Reviewers

This article was reviewed by Michael Galperin and Sandor Pongor.

Findings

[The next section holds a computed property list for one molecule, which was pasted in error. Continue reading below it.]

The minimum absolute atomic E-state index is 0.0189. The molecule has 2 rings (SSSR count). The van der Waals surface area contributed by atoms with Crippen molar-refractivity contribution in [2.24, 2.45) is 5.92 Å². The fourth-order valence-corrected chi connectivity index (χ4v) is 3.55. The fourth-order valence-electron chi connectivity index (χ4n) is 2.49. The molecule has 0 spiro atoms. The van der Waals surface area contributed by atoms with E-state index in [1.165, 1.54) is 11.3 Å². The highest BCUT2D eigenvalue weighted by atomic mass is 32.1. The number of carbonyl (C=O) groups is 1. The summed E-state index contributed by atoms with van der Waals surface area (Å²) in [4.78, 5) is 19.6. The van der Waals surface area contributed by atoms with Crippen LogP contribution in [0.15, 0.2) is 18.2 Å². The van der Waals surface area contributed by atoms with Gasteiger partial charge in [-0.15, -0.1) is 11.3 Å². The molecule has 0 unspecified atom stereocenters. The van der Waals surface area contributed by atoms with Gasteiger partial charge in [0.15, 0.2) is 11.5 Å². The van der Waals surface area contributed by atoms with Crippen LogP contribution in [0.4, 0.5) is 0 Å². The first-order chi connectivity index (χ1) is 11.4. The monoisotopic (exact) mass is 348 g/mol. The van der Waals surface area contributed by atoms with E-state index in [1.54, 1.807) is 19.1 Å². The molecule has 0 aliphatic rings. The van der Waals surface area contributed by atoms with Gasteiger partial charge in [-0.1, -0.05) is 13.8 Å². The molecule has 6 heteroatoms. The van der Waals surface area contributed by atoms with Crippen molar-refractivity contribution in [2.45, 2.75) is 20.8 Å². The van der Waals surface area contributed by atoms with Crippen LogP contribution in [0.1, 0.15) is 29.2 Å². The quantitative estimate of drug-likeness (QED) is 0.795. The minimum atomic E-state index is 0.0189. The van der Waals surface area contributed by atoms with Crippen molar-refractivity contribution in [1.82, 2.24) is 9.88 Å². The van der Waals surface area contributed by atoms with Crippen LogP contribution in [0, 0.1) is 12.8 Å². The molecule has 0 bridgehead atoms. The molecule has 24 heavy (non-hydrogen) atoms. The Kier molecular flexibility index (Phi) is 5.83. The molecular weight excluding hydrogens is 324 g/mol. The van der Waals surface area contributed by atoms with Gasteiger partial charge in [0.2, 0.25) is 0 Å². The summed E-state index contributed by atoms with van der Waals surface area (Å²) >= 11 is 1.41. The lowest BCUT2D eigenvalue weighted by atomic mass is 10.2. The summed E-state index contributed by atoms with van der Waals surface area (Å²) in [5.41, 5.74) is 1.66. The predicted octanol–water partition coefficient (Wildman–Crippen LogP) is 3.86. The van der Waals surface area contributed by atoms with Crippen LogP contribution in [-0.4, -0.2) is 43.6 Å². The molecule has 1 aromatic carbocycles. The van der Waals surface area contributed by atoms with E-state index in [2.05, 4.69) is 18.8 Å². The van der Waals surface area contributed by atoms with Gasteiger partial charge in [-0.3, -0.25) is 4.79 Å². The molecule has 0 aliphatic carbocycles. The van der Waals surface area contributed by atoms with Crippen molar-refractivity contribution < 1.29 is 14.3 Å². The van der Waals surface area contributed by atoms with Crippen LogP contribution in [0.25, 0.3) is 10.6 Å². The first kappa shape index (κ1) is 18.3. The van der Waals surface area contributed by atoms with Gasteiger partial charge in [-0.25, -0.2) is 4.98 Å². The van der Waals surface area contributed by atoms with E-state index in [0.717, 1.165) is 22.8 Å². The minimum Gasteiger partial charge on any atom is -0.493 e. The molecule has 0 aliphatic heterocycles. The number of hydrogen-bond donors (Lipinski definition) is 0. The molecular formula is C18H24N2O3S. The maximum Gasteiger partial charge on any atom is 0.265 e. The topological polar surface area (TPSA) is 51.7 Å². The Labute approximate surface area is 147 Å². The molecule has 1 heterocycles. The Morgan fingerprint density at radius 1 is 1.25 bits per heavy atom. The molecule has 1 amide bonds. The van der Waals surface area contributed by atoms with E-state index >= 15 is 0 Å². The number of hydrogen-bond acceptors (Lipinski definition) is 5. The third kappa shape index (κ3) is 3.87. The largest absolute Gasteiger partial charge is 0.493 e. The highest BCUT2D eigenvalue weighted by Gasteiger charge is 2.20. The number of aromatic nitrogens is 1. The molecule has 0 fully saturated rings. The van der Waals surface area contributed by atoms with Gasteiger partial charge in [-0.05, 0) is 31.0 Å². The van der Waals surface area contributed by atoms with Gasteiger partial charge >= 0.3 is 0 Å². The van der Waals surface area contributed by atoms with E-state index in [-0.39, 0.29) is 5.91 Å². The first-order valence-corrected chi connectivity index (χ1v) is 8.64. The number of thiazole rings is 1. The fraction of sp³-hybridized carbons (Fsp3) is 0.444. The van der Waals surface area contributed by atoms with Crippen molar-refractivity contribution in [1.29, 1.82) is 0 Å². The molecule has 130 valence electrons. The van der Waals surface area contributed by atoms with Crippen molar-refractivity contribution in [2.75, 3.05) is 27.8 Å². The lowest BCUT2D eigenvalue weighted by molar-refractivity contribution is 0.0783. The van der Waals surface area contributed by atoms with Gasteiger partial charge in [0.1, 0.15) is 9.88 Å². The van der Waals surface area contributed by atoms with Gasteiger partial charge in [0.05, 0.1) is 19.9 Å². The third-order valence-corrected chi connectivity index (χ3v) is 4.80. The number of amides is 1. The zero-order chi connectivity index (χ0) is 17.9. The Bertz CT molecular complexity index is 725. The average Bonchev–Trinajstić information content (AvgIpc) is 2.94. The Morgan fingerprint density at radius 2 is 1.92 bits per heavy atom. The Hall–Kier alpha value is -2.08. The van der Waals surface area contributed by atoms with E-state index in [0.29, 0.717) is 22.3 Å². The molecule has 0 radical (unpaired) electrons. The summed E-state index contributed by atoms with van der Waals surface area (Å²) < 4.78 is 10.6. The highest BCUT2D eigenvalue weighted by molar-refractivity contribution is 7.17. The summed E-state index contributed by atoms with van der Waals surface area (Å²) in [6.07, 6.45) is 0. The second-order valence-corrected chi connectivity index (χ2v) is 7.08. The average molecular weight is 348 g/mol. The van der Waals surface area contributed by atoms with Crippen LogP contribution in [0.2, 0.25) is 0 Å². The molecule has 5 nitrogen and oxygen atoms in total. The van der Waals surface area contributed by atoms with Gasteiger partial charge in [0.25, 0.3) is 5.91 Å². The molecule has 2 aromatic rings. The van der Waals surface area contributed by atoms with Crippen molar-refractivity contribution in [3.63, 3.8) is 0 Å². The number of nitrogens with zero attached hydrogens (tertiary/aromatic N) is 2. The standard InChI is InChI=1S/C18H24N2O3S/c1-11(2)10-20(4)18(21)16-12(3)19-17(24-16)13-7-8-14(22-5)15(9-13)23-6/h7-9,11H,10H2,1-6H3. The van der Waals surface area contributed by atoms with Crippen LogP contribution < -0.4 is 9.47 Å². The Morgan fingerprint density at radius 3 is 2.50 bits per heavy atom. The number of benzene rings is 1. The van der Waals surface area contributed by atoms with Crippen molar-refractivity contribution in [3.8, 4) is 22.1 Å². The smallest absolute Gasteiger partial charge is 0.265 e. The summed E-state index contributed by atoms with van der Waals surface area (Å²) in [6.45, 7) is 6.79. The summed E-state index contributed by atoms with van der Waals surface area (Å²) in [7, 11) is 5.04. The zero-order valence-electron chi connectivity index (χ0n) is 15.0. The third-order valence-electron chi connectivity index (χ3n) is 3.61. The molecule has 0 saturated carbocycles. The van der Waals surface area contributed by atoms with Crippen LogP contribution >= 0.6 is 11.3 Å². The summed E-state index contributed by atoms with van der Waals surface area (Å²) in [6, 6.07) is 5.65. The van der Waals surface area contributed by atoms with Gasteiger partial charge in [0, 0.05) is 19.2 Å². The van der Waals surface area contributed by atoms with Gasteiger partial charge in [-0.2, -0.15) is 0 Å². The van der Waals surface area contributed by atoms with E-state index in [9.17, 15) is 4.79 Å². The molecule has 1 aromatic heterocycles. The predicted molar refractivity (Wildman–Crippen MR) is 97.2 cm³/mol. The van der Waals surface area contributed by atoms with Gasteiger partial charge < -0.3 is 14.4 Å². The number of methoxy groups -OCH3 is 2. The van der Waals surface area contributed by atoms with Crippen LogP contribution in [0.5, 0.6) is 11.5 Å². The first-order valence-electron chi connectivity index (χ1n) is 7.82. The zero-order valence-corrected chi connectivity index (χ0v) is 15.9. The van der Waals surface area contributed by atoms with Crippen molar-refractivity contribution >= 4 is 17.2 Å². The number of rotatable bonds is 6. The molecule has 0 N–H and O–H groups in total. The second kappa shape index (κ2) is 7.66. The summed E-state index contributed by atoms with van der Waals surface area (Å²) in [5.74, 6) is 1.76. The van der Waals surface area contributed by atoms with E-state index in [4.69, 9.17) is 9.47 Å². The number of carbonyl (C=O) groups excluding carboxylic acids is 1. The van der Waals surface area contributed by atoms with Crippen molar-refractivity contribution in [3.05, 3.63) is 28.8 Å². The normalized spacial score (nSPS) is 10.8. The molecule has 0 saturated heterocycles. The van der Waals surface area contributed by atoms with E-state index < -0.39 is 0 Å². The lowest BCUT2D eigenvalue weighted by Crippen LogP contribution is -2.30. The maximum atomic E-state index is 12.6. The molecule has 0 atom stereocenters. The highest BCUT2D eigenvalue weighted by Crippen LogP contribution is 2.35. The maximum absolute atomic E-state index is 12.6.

The origin of eukaryotes was marked by the emergence of entirely new subcellular systems as well as novel components in preexisting systems. Deciphering the evolutionary history and the ultimate provenance of these systems and components, which were long considered to be quintessential features of eukaryotes, has considerably advanced in the past decade as a result of the growing genomic data and concomitant comparative genomics analysis [1-4]. In this regard, we have had a long-standing interest in understanding the origins of eukaryotic innovations relating to ribosome biogenesis and the translation machinery [5,6]. In several cases, we have been able to identify prokaryotic homologs of what previously seemed to be purely eukaryote-specific components in these systems. Recognition of these prokaryotic versions has helped clarify the precise evolutionary trajectories by which these components were recruited to the eukaryotic ribosome biogenesis/translation apparatus. Moreover, these studies have also often helped predict the potential biochemical roles of several poorly understood components in these systems by exploiting the contextual information available in prokaryotic genomes [5,6].